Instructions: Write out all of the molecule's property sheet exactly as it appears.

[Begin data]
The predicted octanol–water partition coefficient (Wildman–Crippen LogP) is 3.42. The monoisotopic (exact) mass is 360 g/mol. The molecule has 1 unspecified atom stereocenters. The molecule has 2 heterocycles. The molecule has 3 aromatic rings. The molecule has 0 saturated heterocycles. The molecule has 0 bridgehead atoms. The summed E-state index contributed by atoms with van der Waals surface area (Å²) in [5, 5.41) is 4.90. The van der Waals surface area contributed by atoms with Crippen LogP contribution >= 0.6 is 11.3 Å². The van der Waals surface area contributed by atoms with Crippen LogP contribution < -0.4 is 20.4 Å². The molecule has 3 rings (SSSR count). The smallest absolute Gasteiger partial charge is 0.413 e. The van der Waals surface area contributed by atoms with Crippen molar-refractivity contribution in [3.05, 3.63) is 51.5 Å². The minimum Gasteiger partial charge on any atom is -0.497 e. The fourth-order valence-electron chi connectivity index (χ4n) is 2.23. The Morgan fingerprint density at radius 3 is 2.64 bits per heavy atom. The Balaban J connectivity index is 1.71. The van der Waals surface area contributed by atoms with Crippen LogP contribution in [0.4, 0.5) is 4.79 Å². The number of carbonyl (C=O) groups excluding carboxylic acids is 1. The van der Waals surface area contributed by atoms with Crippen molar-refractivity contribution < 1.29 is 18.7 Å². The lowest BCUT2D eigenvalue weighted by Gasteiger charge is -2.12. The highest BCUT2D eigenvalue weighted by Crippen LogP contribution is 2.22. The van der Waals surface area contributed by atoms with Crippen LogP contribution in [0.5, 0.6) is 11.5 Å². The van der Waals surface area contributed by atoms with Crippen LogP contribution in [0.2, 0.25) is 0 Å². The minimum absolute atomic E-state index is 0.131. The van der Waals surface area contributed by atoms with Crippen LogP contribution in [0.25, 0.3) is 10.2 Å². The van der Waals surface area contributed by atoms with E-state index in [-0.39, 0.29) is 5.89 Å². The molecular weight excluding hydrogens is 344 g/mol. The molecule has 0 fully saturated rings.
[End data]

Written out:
The predicted octanol–water partition coefficient (Wildman–Crippen LogP) is 3.42. The monoisotopic (exact) mass is 360 g/mol. The molecule has 1 unspecified atom stereocenters. The molecule has 2 heterocycles. The molecule has 3 aromatic rings. The molecule has 0 saturated heterocycles. The molecule has 0 bridgehead atoms. The summed E-state index contributed by atoms with van der Waals surface area (Å²) in [5, 5.41) is 4.90. The van der Waals surface area contributed by atoms with Crippen LogP contribution >= 0.6 is 11.3 Å². The van der Waals surface area contributed by atoms with Crippen LogP contribution < -0.4 is 20.4 Å². The molecule has 3 rings (SSSR count). The smallest absolute Gasteiger partial charge is 0.413 e. The van der Waals surface area contributed by atoms with Crippen molar-refractivity contribution in [3.05, 3.63) is 51.5 Å². The minimum Gasteiger partial charge on any atom is -0.497 e. The fourth-order valence-electron chi connectivity index (χ4n) is 2.23. The Morgan fingerprint density at radius 3 is 2.64 bits per heavy atom. The Balaban J connectivity index is 1.71. The van der Waals surface area contributed by atoms with Crippen LogP contribution in [0.4, 0.5) is 4.79 Å². The number of carbonyl (C=O) groups excluding carboxylic acids is 1. The van der Waals surface area contributed by atoms with Crippen molar-refractivity contribution < 1.29 is 18.7 Å². The lowest BCUT2D eigenvalue weighted by Gasteiger charge is -2.12. The highest BCUT2D eigenvalue weighted by Crippen LogP contribution is 2.22. The van der Waals surface area contributed by atoms with Crippen LogP contribution in [0.5, 0.6) is 11.5 Å². The van der Waals surface area contributed by atoms with Crippen LogP contribution in [0.2, 0.25) is 0 Å². The minimum absolute atomic E-state index is 0.131. The van der Waals surface area contributed by atoms with Crippen LogP contribution in [0.25, 0.3) is 10.2 Å². The van der Waals surface area contributed by atoms with E-state index in [-0.39, 0.29) is 5.89 Å². The molecular weight excluding hydrogens is 344 g/mol. The molecule has 0 fully saturated rings.